Why it took the Army almost 57 years to recognize a captured US soldier as a ‘prisoner of war’
The soldier was held captive for almost two weeks in 1965.
Nearly 57 years after being held captive for 12 days by a guerilla force in Ethiopia and Sudan, an Army veteran is finally being recognized as a prisoner of war.
Ron Dolecki, 76, lives in Maryland. But in 1965 he was a specialist with the 64th Topographical Engineer Battalion, part of a classified mapping campaign with the Ethiopia-United States Mapping Mission.
During one mission, on July 12, 1965, Dolecki along with Jack Kalmbach, an Army helicopter pilot, and a local interpreter were captured by members of the Eritrean Liberation Front, an armed guerilla group opposing the Ethiopian government. For 12 days the men were marched 150 miles through harsh conditions into neighboring Sudan.
Dolecki then escaped and was repatriated at the Sudanese-Ethiopian border. Kalmbach and the translator were eventually repatriated as well.
Despite being held captive, Dolecki was repeatedly turned down for the Prisoner of War Medal by the Army Awards and Decorations Branch. According to Army officials at the time, because the United States was not in conflict with either Ethiopia or Eritrea, Dolecki was not eligible.
The Prisoner of War medal, first signed into law in 1985, extends retroactively all the way back to April 5, 1917, when the United States entered World War I. It is given to service members who are taken prisoner or held captive while engaged in an action against an enemy of the United States; while engaged in military operations involving conflict with an opposing foreign force; and while serving with friendly forces engaged in an armed conflict against an opposing force in which the United States is not a belligerent party.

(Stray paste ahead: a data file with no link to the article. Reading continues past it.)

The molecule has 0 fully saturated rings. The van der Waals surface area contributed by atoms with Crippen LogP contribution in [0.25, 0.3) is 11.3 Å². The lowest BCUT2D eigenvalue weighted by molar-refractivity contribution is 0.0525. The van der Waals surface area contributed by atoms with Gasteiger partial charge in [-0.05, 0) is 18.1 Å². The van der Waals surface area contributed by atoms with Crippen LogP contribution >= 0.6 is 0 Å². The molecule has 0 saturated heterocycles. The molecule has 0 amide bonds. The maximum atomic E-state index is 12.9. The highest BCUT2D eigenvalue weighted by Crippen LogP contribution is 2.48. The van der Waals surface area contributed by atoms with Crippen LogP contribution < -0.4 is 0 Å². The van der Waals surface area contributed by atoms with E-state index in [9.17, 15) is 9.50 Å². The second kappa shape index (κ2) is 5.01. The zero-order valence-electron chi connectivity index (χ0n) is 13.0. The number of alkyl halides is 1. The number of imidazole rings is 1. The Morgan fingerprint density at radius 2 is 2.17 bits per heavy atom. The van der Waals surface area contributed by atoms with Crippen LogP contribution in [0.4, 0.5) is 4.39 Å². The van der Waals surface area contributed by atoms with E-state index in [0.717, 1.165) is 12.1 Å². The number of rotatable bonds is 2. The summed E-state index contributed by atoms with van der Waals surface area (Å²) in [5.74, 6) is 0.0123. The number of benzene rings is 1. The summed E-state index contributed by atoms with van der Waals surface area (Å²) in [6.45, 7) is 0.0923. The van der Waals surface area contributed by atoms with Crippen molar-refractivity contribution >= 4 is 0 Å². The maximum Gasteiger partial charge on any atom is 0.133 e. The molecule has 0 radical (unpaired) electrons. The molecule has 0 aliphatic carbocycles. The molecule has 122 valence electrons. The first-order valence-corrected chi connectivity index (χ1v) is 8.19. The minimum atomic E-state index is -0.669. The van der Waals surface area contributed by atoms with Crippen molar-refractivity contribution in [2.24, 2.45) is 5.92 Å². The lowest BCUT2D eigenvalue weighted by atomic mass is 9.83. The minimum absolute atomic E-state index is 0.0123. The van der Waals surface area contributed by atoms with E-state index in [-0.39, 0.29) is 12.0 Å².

In 2013, Congress voted to amend Title 10 of the U.S. Code, expanding eligibility for the award to personnel who had been held captive “under circumstances which the Secretary concerned finds to have been comparable to those under which persons have generally been held captive by enemy armed forces during periods of armed conflict.”
This included cases such as U.S. airmen detained in Switzerland during World War II who had attempted to escape their internment camps and had subsequently been imprisoned. Because Switzerland was a neutral country and not hostile, the men hadn’t been eligible for the medal despite being detained in prison.
Dolecki applied for the Prisoner of War Medal four times, with his case eventually catching the attention of military historians, Army battalion commanders as well as former and current Senators including Sen. Chris Van Hollen (D-Md.), among others.
Van Hollen eventually included language clarifying Dolecki’s eligibility in the 2022 National Defense Authorization Act. On Thursday, Van Hollen’s office announced that the Army would award Dolecki the Prisoner of War Medal. Kalmbach, who passed away in 2015, would also receive the medal posthumously.
“I’m glad the Army also awarded a POW medal to my helicopter pilot and dear friend, Jack Kalmbach, who has already passed away. I only wish we could have received our medals together while he was still alive,” Dolecki said in a press release from Van Hollen’s office.
In an interview with The Baltimore Sun, Dolecki said that, “As far as the medal goes, it has been a long, long struggle to obtain it,” adding that, “After all this time, I’ll certainly treasure it all the more.”
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